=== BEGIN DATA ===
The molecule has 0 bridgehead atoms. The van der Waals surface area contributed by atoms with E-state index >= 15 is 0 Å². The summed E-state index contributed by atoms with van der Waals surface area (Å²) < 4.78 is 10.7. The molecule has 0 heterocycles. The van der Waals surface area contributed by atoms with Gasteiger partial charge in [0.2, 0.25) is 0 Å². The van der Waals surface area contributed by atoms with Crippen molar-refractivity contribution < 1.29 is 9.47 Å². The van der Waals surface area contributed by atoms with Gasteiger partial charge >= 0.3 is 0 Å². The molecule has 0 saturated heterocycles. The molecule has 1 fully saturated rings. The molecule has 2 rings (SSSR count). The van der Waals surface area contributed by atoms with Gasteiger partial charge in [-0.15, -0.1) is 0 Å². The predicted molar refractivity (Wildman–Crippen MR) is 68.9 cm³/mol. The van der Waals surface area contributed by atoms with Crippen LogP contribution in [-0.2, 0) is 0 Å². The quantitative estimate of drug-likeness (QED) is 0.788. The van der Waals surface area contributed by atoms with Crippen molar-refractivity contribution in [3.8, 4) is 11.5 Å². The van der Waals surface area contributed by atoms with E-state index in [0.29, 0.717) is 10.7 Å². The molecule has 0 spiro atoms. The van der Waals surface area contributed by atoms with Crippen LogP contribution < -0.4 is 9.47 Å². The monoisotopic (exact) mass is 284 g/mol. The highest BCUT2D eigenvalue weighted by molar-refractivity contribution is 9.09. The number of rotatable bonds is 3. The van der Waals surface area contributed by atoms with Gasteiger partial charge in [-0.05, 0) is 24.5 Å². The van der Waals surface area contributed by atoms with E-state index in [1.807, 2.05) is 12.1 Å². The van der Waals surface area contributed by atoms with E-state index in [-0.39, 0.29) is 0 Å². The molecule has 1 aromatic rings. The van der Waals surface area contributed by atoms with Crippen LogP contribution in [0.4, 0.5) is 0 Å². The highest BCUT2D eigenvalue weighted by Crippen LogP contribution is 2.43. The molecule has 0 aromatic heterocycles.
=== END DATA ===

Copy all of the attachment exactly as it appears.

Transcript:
The molecule has 0 bridgehead atoms. The van der Waals surface area contributed by atoms with E-state index >= 15 is 0 Å². The summed E-state index contributed by atoms with van der Waals surface area (Å²) < 4.78 is 10.7. The molecule has 0 heterocycles. The van der Waals surface area contributed by atoms with Gasteiger partial charge in [0.2, 0.25) is 0 Å². The van der Waals surface area contributed by atoms with Crippen molar-refractivity contribution < 1.29 is 9.47 Å². The van der Waals surface area contributed by atoms with Gasteiger partial charge >= 0.3 is 0 Å². The molecule has 0 saturated heterocycles. The molecule has 1 fully saturated rings. The molecule has 2 rings (SSSR count). The van der Waals surface area contributed by atoms with Gasteiger partial charge in [-0.15, -0.1) is 0 Å². The predicted molar refractivity (Wildman–Crippen MR) is 68.9 cm³/mol. The van der Waals surface area contributed by atoms with Crippen LogP contribution in [-0.2, 0) is 0 Å². The quantitative estimate of drug-likeness (QED) is 0.788. The van der Waals surface area contributed by atoms with Crippen molar-refractivity contribution in [3.8, 4) is 11.5 Å². The van der Waals surface area contributed by atoms with E-state index in [0.29, 0.717) is 10.7 Å². The molecule has 0 spiro atoms. The van der Waals surface area contributed by atoms with Crippen LogP contribution < -0.4 is 9.47 Å². The monoisotopic (exact) mass is 284 g/mol. The highest BCUT2D eigenvalue weighted by molar-refractivity contribution is 9.09. The number of rotatable bonds is 3. The van der Waals surface area contributed by atoms with Gasteiger partial charge in [-0.05, 0) is 24.5 Å². The van der Waals surface area contributed by atoms with E-state index in [1.807, 2.05) is 12.1 Å². The van der Waals surface area contributed by atoms with E-state index in [-0.39, 0.29) is 0 Å². The molecule has 1 aromatic rings. The van der Waals surface area contributed by atoms with Crippen LogP contribution in [0.4, 0.5) is 0 Å². The highest BCUT2D eigenvalue weighted by Crippen LogP contribution is 2.43. The molecule has 0 aromatic heterocycles.